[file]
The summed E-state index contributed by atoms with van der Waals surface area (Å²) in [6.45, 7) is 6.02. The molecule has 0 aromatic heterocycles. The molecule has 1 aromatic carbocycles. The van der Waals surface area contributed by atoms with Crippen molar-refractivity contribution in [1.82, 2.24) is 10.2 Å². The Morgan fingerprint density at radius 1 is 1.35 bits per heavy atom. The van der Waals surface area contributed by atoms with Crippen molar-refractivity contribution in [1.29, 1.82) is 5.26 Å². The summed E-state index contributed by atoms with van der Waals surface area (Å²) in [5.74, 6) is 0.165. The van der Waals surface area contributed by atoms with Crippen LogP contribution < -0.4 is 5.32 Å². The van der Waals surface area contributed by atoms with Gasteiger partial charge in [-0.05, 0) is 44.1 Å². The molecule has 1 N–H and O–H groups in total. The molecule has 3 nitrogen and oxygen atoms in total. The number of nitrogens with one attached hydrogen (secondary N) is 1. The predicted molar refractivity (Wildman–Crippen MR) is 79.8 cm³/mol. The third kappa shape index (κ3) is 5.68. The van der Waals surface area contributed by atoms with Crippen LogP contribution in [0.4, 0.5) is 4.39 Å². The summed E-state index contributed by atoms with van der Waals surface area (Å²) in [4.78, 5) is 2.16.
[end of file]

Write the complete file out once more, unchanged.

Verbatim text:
The summed E-state index contributed by atoms with van der Waals surface area (Å²) in [6.45, 7) is 6.02. The molecule has 0 aromatic heterocycles. The molecule has 1 aromatic carbocycles. The van der Waals surface area contributed by atoms with Crippen molar-refractivity contribution in [1.82, 2.24) is 10.2 Å². The Morgan fingerprint density at radius 1 is 1.35 bits per heavy atom. The van der Waals surface area contributed by atoms with Crippen molar-refractivity contribution in [1.29, 1.82) is 5.26 Å². The summed E-state index contributed by atoms with van der Waals surface area (Å²) in [5.74, 6) is 0.165. The van der Waals surface area contributed by atoms with Crippen LogP contribution < -0.4 is 5.32 Å². The van der Waals surface area contributed by atoms with Gasteiger partial charge in [-0.05, 0) is 44.1 Å². The molecule has 1 N–H and O–H groups in total. The molecule has 3 nitrogen and oxygen atoms in total. The number of nitrogens with one attached hydrogen (secondary N) is 1. The predicted molar refractivity (Wildman–Crippen MR) is 79.8 cm³/mol. The third kappa shape index (κ3) is 5.68. The van der Waals surface area contributed by atoms with Crippen LogP contribution in [0.4, 0.5) is 4.39 Å². The summed E-state index contributed by atoms with van der Waals surface area (Å²) in [4.78, 5) is 2.16.